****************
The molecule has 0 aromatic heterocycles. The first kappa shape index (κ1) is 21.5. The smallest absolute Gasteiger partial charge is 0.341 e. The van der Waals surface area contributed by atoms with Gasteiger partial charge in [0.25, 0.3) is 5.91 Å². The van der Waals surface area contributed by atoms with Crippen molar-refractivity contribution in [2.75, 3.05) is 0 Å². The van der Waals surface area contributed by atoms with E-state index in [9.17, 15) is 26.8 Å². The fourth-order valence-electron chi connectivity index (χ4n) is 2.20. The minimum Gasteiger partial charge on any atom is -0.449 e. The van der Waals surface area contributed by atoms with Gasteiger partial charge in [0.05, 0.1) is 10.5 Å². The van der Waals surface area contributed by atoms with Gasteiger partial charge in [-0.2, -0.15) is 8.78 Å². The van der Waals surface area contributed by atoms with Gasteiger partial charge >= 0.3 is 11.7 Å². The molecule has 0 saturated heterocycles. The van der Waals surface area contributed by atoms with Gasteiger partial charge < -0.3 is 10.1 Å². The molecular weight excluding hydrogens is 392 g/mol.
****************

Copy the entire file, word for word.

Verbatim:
The molecule has 0 aromatic heterocycles. The first kappa shape index (κ1) is 21.5. The smallest absolute Gasteiger partial charge is 0.341 e. The van der Waals surface area contributed by atoms with Gasteiger partial charge in [0.25, 0.3) is 5.91 Å². The van der Waals surface area contributed by atoms with Crippen molar-refractivity contribution in [2.75, 3.05) is 0 Å². The van der Waals surface area contributed by atoms with E-state index in [9.17, 15) is 26.8 Å². The fourth-order valence-electron chi connectivity index (χ4n) is 2.20. The minimum Gasteiger partial charge on any atom is -0.449 e. The van der Waals surface area contributed by atoms with Gasteiger partial charge in [0.05, 0.1) is 10.5 Å². The van der Waals surface area contributed by atoms with Gasteiger partial charge in [-0.2, -0.15) is 8.78 Å². The van der Waals surface area contributed by atoms with Gasteiger partial charge >= 0.3 is 11.7 Å². The molecule has 0 saturated heterocycles. The van der Waals surface area contributed by atoms with Gasteiger partial charge < -0.3 is 10.1 Å². The molecular weight excluding hydrogens is 392 g/mol.